Doctor-Patient Communication, Cultural Competence, and Minority Health: Theoretical and Empirical Perspectives
Perloff et al.
American Behavioral Scientist 2006;49:835-852.

On Addressing Racial and Ethnic Health Disparities: The Potential Role of Patient Communication Skills Interventions
Cegala and Post
American Behavioral Scientist 2006;49:853-867.

Racial/Ethnic Variations in Veterans' Ambulatory Care Use
Washington et al.
AJPH 2005;95:2231-2237.

Evaluation of the Causes for Racial Disparity in Surgical Treatment of Early Stage Lung Cancer
McCann et al.
Chest 2005;128:3440-3446.

Access and equity to cancer care in the USA: a review and assessment
Siminoff and Ross
Postgrad. Med. J. 2005;81:674-679.

Patient Ethnicity and the Identification and Active Management of Depression in Late Life
Gallo et al.
Arch Intern Med 2005;165:1962-1968.

Trust in One's Physician: The Role of Ethnic Match, Autonomy, Acculturation, and Religiosity Among Japanese and Japanese Americans
Tarn et al.
Ann Fam Med 2005;3:339-347.

Pediatric Residents' Responses That Discourage Discussion of Psychosocial Problems in Primary Care
Wissow et al.
Pediatrics 2005;115:1569-1578.

Sufficiently Important Difference: Expanding the Framework of Clinical Significance
Barrett et al.
Med Decis Making 2005;25:250-261.

The Effect of Physician Disclosure of Financial Incentives on Trust
Levinson et al.
Arch Intern Med 2005;165:625-630.

Patients' Beliefs About Racism, Preferences for Physician Race, and Satisfaction With Care
Chen et al.
Ann Fam Med 2005;3:138-143.

Racial disparities in the use of surgical treatment for intractable temporal lobe epilepsy
Burneo et al.
Neurology 2005;64:50-54.

Update on the Health Disparities Literature
Long et al.
ANN INTERN MED 2004;141:805-812.

Ethnic Minority Older Adults Participating in Clinical Research: Developing Trust
Moreno-John et al.
J Aging Health 2004;16:93S-123S.

Barriers to Health Care Access Among the Elderly and Who Perceives Them
Fitzpatrick et al.
AJPH 2004;94:1788-1794.

Health Care in America -- Still Too Separate, Not Yet Equal
NEJM 2004;351:603-605.

Measuring Patients' Trust In Physicians When Assessing Quality Of Care
Thom et al.
Health Aff (Millwood) 2004;23:124-132.

Voting with Their Feet: Patient Exit and Intergroup Differences in Propensity for Switching Usual Source of Care
Journal of Health Politics, Policy and Law 2004;29:491-514.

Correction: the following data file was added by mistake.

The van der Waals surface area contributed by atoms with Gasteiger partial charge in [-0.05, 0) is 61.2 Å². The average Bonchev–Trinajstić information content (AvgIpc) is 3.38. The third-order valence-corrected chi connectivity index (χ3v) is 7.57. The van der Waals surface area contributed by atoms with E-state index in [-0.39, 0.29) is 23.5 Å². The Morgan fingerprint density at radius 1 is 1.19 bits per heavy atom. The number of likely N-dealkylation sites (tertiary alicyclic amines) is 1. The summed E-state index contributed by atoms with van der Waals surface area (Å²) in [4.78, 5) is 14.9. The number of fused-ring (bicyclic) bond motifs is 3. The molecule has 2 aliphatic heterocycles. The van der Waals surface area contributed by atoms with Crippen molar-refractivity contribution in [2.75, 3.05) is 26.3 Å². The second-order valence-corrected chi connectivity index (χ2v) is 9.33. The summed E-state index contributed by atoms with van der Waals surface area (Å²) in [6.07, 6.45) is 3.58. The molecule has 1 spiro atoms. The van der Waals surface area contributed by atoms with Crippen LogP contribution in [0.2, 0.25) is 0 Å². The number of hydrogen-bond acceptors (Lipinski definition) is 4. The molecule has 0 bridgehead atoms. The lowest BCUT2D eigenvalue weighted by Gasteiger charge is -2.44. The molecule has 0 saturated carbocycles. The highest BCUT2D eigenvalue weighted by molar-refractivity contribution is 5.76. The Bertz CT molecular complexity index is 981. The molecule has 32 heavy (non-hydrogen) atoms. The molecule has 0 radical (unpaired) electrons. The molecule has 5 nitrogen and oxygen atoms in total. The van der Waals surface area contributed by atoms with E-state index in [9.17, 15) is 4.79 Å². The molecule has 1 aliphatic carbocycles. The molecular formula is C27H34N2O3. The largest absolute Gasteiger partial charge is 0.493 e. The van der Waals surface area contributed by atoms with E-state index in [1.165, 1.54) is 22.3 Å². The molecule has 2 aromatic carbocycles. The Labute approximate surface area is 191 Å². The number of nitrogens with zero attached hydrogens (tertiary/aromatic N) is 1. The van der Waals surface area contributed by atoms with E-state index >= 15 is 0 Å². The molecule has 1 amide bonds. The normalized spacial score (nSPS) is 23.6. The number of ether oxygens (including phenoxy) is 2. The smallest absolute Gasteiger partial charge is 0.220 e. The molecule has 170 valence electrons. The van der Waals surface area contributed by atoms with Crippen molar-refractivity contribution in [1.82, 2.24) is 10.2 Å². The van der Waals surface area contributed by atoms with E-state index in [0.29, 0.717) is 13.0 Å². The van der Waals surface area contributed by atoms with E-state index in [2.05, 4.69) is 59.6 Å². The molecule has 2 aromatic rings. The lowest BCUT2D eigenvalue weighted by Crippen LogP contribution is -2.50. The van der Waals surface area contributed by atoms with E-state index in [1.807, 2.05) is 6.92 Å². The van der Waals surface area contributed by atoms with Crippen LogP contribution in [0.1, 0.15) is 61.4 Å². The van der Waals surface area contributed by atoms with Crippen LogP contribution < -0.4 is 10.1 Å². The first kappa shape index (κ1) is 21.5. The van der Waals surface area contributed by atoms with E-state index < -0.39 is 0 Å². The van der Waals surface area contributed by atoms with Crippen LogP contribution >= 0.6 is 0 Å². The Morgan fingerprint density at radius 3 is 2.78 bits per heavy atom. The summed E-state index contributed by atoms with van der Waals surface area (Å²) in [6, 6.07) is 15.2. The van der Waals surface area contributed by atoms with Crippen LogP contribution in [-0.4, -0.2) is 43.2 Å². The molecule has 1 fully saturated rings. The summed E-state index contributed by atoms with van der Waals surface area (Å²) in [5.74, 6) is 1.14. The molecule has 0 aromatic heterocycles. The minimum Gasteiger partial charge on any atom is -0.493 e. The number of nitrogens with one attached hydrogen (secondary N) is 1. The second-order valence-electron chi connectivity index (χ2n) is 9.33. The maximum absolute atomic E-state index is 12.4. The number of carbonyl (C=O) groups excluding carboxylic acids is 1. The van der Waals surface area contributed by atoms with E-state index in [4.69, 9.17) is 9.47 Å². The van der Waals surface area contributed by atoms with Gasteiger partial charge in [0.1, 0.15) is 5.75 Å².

Trust: Can We Create the Time?
Arch Intern Med 2004;164:930-932.

Patient Characteristics and Experiences Associated With Trust in Specialist Physicians
Keating et al.
Arch Intern Med 2004;164:1015-1020.

Patient-Centered Communication, Ratings of Care, and Concordance of Patient and Physician Race
Cooper et al.
ANN INTERN MED 2003;139:907-915.

Patient-Physician Relationships and Racial Disparities in the Quality of Health Care
Saha et al.
AJPH 2003;93:1713-1719.

On Being New to an Insurance Plan: Health Care Use Associated With the First Years in a Health Insurance Plan
Franks et al.
Ann Fam Med 2003;1:156-161.

Nature of Conflict in the Care of Pediatric Intensive Care Patients With Prolonged Stay
Studdert et al.
Pediatrics 2003;112:553-558.

What do patients value in their hospital care? An empirical perspective on autonomy centred bioethics
Joffe et al.
J. Med. Ethics 2003;29:103-108.

Physician Weight Counseling for Adolescents
Saelens et al.
CLIN PEDIATR 2002;41:575-585.

The Association Between Diabetes Metabolic Control and Drug Adherence in an Indigent Population
Schectman et al.
Diabetes Care 2002;25:1015-1021.

Strategies for Culturally Effective End-of-Life Care
Crawley et al.
ANN INTERN MED 2002;136:673-679.

Effect of Managed Care on Children's Relationships With Their Primary Care Physicians: Differences by Race
Stevens and Shi
Arch Pediatr Adolesc Med 2002;156:369-377.

Race and Ethnicity in Biomedical and Health Services Research
Arch Pediatr Adolesc Med 2001;155:972-973.

Racial Differences in the Use of Cardiac Catheterization after Acute Myocardial Infarction
Chen et al.
NEJM 2001;344:1443-1449.

© 2000 American Medical Association. All Rights Reserved.